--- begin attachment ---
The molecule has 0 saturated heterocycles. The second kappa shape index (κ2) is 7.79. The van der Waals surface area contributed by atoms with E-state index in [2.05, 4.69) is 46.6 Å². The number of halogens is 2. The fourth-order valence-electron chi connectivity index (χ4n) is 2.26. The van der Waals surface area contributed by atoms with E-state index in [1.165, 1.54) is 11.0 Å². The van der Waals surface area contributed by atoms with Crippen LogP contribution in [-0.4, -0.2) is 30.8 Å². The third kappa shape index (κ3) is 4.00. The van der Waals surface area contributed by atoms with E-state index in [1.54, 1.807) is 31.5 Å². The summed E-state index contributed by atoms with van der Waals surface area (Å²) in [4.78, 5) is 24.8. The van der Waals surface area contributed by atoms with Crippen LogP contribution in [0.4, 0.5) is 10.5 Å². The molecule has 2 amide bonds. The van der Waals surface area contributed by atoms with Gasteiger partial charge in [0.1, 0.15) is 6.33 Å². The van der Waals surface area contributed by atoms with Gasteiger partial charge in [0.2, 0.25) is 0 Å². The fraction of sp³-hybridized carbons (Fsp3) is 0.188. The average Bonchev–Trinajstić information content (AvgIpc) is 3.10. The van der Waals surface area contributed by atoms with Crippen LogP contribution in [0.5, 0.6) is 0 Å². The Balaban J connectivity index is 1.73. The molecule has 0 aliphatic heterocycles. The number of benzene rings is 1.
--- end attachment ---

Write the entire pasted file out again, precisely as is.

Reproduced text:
The molecule has 0 saturated heterocycles. The second kappa shape index (κ2) is 7.79. The van der Waals surface area contributed by atoms with E-state index in [2.05, 4.69) is 46.6 Å². The number of halogens is 2. The fourth-order valence-electron chi connectivity index (χ4n) is 2.26. The van der Waals surface area contributed by atoms with E-state index in [1.165, 1.54) is 11.0 Å². The van der Waals surface area contributed by atoms with Crippen LogP contribution in [-0.4, -0.2) is 30.8 Å². The third kappa shape index (κ3) is 4.00. The van der Waals surface area contributed by atoms with E-state index in [1.54, 1.807) is 31.5 Å². The summed E-state index contributed by atoms with van der Waals surface area (Å²) in [4.78, 5) is 24.8. The van der Waals surface area contributed by atoms with Crippen LogP contribution in [0.4, 0.5) is 10.5 Å². The molecule has 2 amide bonds. The van der Waals surface area contributed by atoms with Gasteiger partial charge in [0.1, 0.15) is 6.33 Å². The van der Waals surface area contributed by atoms with Gasteiger partial charge in [0.2, 0.25) is 0 Å². The fraction of sp³-hybridized carbons (Fsp3) is 0.188. The average Bonchev–Trinajstić information content (AvgIpc) is 3.10. The van der Waals surface area contributed by atoms with Crippen LogP contribution in [0.5, 0.6) is 0 Å². The Balaban J connectivity index is 1.73. The molecule has 0 aliphatic heterocycles. The number of benzene rings is 1.